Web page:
Naftali Bennett isn’t the man to explain the crisis in Israel-diaspora relations, or to solve it. He’s the walking, loudly talking embodiment of why it’s happening.
By Gershom Gorenberg | The Washington Post | Dec 13, 2018
Older American Jews, especially from establishment Jewish organizations, have quarreled for years with the Israeli government over religious pluralism. What upsets younger Jews is Israel’s political direction. It’s the occupation, and how the occupation has changed Israel.
Naftali Bennett wears several hats in Israeli politics. He’s the head of the religious nationalist Jewish Home party. He’s the education minister. He also holds the obscure post of minister of diaspora affairs, which means he’s in charge of fostering ties between Israel and Jews around the world. At this week’s cabinet meeting, he decided to remind everyone of that role, with some pithy comments.
“Israel-Diaspora relations are in an unprecedented crisis,” Bennett said. He dismissed the idea that the disconnect is due to “the Palestinian issue” or because of a conflict over the rights of non-Orthodox Jews at the Western Wall in Jerusalem. Rather, he said, it’s because “there’s a dire assimilation crisis and growing apathy among Jews in the Diaspora toward their Judaism and toward Israel. That’s the whole story.” In those few sentences, the man managed to show how thoroughly disconnected he is from the people with whom he’s supposed to work.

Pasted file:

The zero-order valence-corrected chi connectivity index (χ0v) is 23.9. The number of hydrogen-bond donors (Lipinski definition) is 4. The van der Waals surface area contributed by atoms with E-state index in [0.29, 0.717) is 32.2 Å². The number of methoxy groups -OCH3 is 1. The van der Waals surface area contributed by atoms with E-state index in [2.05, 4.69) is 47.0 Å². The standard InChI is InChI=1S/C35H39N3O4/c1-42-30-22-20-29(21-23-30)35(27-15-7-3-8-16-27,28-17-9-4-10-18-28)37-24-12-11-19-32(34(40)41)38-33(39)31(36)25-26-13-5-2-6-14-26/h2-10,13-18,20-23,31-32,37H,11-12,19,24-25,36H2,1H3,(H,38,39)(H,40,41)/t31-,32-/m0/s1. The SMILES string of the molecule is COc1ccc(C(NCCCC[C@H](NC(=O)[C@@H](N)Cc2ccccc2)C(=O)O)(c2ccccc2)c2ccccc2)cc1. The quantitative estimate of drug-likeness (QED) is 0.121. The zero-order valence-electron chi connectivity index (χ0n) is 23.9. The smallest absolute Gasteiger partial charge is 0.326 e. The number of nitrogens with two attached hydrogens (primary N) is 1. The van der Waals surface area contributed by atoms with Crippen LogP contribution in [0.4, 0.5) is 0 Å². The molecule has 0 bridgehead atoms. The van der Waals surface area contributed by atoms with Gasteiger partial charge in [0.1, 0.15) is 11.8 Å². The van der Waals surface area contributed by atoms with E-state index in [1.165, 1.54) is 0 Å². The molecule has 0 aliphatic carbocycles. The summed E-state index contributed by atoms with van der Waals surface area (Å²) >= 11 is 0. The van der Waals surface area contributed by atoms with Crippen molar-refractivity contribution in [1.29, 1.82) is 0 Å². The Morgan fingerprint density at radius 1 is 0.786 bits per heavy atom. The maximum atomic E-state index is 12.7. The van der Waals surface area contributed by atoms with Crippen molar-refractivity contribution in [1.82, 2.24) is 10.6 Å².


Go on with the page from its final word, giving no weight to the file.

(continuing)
Bennett is right about this much: The conversation between Israel and diaspora Jews — especially American Jews, and especially younger ones — sounds more and more like one of those family gatherings that makes you wish you had the flu so you didn’t have to show up.
But Bennett is either fooling himself or trying to fool the rest of Israel about the reasons for the rift with the diaspora.